The Workforce Entry Center on DCCC’s Marple Campus welcomes people looking to find better employment
Photo by Windy Joseph
By James Pearson
The Workforce Entry Center (WEC) is an employment service office that was founded at DCCC’s Marple campus and opened in 2001. For years, the center has been a location for people who are unemployed and people who are currently employed, but seeking employment.
The WEC partners with PA CareerLink to provide workshops and information sessions that are designed to assist individuals. A staff of 14 members are available on site to offer help with individual leadership, job training, and skill advancement.
In 1998, the Workforce Investment Act was created and provided funding for each one of the states to put together a career center called the “One Step Career Centers,” according to Susan Bond, director of the Workforce Entry Center.
“Each state had a choice of how they were going to name the center. After awhile Pennsylvania started calling the center Team PA CareerLink, but then it evolved into PA CareerLink which basically eliminated the Unemployment Offices. As a result, people who are on unemployment can only access the service through the Internet or on the phone.”
Several accessible services that are provided by the center include resume writing, career development plans, employment search assistance, and networking to help concentrate on all of the aspects which aid in going into the workforce.
In January, Mike Caputo, a career consultant at Delaware County Community Office of Employment and Training presented a workshop titled “PA CareerLink Orientation.”
Nearly all 15 seats were filled in the Workforce Entry Center’s lecture room.
“This orientation helps people looking to advance themselves in the job market,” said an attendee and employee for QA Quality Insurance for Pharmaceutical Insurance, who preferred to be addressed by his first name “Joe.”
Caputo explained there are certain guidelines one must follow to be considered for career training such as attending an orientation program and registering for an account on the JobGateway system, in order to access a list of programs available for people to attend.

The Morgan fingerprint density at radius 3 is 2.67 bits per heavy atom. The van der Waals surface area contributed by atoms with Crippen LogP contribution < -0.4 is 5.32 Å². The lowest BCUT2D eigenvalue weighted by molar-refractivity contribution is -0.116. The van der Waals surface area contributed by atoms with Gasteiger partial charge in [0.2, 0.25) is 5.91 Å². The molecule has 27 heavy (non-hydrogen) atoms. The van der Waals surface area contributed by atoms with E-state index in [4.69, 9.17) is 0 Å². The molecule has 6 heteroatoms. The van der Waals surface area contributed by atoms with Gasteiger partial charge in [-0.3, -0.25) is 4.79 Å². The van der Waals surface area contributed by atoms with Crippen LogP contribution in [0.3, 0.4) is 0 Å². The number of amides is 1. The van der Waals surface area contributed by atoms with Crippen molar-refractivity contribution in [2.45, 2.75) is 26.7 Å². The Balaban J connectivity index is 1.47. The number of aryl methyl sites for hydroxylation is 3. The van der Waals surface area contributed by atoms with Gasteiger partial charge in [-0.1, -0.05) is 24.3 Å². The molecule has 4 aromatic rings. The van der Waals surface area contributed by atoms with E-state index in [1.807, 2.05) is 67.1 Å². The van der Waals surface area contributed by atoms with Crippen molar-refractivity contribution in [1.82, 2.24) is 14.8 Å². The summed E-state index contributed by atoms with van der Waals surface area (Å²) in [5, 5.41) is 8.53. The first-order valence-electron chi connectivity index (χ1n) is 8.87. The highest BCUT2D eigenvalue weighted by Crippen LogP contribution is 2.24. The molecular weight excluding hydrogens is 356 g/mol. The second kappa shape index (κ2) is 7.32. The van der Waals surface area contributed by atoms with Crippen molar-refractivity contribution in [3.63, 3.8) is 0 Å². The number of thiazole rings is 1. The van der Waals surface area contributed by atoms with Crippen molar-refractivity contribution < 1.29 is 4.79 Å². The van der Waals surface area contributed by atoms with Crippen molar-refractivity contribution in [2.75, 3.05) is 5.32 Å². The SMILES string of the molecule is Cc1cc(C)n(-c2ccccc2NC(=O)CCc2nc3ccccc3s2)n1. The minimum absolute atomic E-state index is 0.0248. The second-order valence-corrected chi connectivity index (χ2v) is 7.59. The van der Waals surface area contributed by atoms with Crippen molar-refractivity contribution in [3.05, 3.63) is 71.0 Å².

According to Bond, when people are attending an orientation program it is essential to go for a training program that is approved by the state. “Where the wages are pretty good, you can get full-time work in the career field of your choice if it remains stable and cultivates,” she said.
The WEC also has additional services located in their Career Resource Center. The center provides the service of internet access computers with Office Suite program and an ADA (Americans with Disabilities Act) software which helps students who are hearing and visually impaired along with other beneficial resources accessible.
During the seminar, Caputo highlighted several workshops and information sessions which the WEC presents to provide people with the chance to acquire training in the career of their choice.
These workshops include the Resume I – The Basics and Resume II – Self Marketing.
Resume I – The Basics workshop is designed to help people who need assistance with writing a resume or how to display a resume to future employers. Resume II – The Self–Marketing seminar gives people the chance to learn how to communicate effectively to hiring managers.
Toward the end of the presentation, Caputo spoke briefly about popular careers in need of qualified applicants. These careers include allied health, manufacturing, hospitality, and the IT communication industry on the JobGateway.
“Sometimes people have to choose a career because of the shrinking opportunities available,” Caputo said. “Our goal is to get people back to work as quickly as possible.”